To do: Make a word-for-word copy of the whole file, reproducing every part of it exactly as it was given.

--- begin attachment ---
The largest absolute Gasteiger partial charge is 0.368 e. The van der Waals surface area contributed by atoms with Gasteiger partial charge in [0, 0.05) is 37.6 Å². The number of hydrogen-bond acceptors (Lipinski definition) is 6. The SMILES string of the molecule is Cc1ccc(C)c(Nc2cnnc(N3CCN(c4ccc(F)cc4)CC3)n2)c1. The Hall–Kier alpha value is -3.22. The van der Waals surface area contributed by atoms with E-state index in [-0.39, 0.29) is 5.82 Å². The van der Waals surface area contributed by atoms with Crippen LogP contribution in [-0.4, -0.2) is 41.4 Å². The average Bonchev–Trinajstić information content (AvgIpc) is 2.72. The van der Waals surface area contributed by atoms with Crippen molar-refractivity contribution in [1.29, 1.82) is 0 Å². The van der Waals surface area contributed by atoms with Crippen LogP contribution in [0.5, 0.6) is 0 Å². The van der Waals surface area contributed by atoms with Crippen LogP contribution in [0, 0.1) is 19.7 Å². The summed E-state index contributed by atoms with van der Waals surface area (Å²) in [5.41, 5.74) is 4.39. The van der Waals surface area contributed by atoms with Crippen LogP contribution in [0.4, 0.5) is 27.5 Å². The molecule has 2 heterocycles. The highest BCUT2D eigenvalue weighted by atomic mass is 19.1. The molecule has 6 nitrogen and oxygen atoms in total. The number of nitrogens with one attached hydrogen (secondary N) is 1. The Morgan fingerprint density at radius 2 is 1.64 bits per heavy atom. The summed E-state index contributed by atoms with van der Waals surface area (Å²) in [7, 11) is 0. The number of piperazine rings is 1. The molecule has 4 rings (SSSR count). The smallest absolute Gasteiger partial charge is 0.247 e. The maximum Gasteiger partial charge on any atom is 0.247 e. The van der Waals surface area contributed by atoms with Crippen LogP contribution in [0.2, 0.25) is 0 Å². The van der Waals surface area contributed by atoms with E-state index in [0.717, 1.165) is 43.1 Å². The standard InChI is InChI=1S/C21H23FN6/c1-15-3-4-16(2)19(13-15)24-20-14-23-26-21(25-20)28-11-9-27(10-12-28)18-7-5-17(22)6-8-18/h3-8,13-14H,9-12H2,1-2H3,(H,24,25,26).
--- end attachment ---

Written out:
The largest absolute Gasteiger partial charge is 0.368 e. The van der Waals surface area contributed by atoms with Gasteiger partial charge in [0, 0.05) is 37.6 Å². The number of hydrogen-bond acceptors (Lipinski definition) is 6. The SMILES string of the molecule is Cc1ccc(C)c(Nc2cnnc(N3CCN(c4ccc(F)cc4)CC3)n2)c1. The Hall–Kier alpha value is -3.22. The van der Waals surface area contributed by atoms with E-state index in [-0.39, 0.29) is 5.82 Å². The van der Waals surface area contributed by atoms with Crippen LogP contribution in [-0.4, -0.2) is 41.4 Å². The average Bonchev–Trinajstić information content (AvgIpc) is 2.72. The van der Waals surface area contributed by atoms with Crippen molar-refractivity contribution in [1.29, 1.82) is 0 Å². The van der Waals surface area contributed by atoms with Crippen LogP contribution in [0.5, 0.6) is 0 Å². The van der Waals surface area contributed by atoms with Crippen LogP contribution in [0, 0.1) is 19.7 Å². The summed E-state index contributed by atoms with van der Waals surface area (Å²) in [5.41, 5.74) is 4.39. The van der Waals surface area contributed by atoms with Crippen LogP contribution in [0.4, 0.5) is 27.5 Å². The molecule has 2 heterocycles. The highest BCUT2D eigenvalue weighted by atomic mass is 19.1. The molecule has 6 nitrogen and oxygen atoms in total. The number of nitrogens with one attached hydrogen (secondary N) is 1. The Morgan fingerprint density at radius 2 is 1.64 bits per heavy atom. The summed E-state index contributed by atoms with van der Waals surface area (Å²) in [7, 11) is 0. The number of piperazine rings is 1. The molecule has 4 rings (SSSR count). The smallest absolute Gasteiger partial charge is 0.247 e. The maximum Gasteiger partial charge on any atom is 0.247 e. The van der Waals surface area contributed by atoms with Crippen LogP contribution in [0.2, 0.25) is 0 Å². The van der Waals surface area contributed by atoms with E-state index in [0.717, 1.165) is 43.1 Å². The standard InChI is InChI=1S/C21H23FN6/c1-15-3-4-16(2)19(13-15)24-20-14-23-26-21(25-20)28-11-9-27(10-12-28)18-7-5-17(22)6-8-18/h3-8,13-14H,9-12H2,1-2H3,(H,24,25,26).